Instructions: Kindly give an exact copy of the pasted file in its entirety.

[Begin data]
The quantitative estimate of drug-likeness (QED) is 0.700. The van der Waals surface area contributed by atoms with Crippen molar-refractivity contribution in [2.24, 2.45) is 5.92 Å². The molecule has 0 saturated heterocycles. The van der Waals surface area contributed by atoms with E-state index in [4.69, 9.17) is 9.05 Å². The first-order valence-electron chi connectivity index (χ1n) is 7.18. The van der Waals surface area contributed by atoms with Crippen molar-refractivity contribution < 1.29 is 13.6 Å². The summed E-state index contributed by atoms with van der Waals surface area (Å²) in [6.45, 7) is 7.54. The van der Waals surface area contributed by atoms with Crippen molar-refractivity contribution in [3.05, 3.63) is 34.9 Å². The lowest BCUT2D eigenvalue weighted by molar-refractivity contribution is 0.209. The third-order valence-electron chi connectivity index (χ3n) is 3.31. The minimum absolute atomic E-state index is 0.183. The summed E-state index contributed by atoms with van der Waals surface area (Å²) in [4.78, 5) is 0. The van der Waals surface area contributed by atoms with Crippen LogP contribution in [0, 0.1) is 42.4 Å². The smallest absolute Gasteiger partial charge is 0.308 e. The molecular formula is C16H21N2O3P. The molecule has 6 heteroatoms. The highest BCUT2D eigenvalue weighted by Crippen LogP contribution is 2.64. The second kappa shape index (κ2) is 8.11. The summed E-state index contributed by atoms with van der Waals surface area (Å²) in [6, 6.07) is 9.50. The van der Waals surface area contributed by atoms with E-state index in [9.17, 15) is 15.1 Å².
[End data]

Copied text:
The quantitative estimate of drug-likeness (QED) is 0.700. The van der Waals surface area contributed by atoms with Crippen molar-refractivity contribution in [2.24, 2.45) is 5.92 Å². The molecule has 0 saturated heterocycles. The van der Waals surface area contributed by atoms with E-state index in [4.69, 9.17) is 9.05 Å². The first-order valence-electron chi connectivity index (χ1n) is 7.18. The van der Waals surface area contributed by atoms with Crippen molar-refractivity contribution < 1.29 is 13.6 Å². The summed E-state index contributed by atoms with van der Waals surface area (Å²) in [6.45, 7) is 7.54. The van der Waals surface area contributed by atoms with Crippen molar-refractivity contribution in [3.05, 3.63) is 34.9 Å². The lowest BCUT2D eigenvalue weighted by molar-refractivity contribution is 0.209. The third-order valence-electron chi connectivity index (χ3n) is 3.31. The minimum absolute atomic E-state index is 0.183. The summed E-state index contributed by atoms with van der Waals surface area (Å²) in [4.78, 5) is 0. The van der Waals surface area contributed by atoms with Crippen LogP contribution in [0, 0.1) is 42.4 Å². The smallest absolute Gasteiger partial charge is 0.308 e. The molecular formula is C16H21N2O3P. The molecule has 6 heteroatoms. The highest BCUT2D eigenvalue weighted by Crippen LogP contribution is 2.64. The second kappa shape index (κ2) is 8.11. The summed E-state index contributed by atoms with van der Waals surface area (Å²) in [6, 6.07) is 9.50. The van der Waals surface area contributed by atoms with E-state index in [9.17, 15) is 15.1 Å².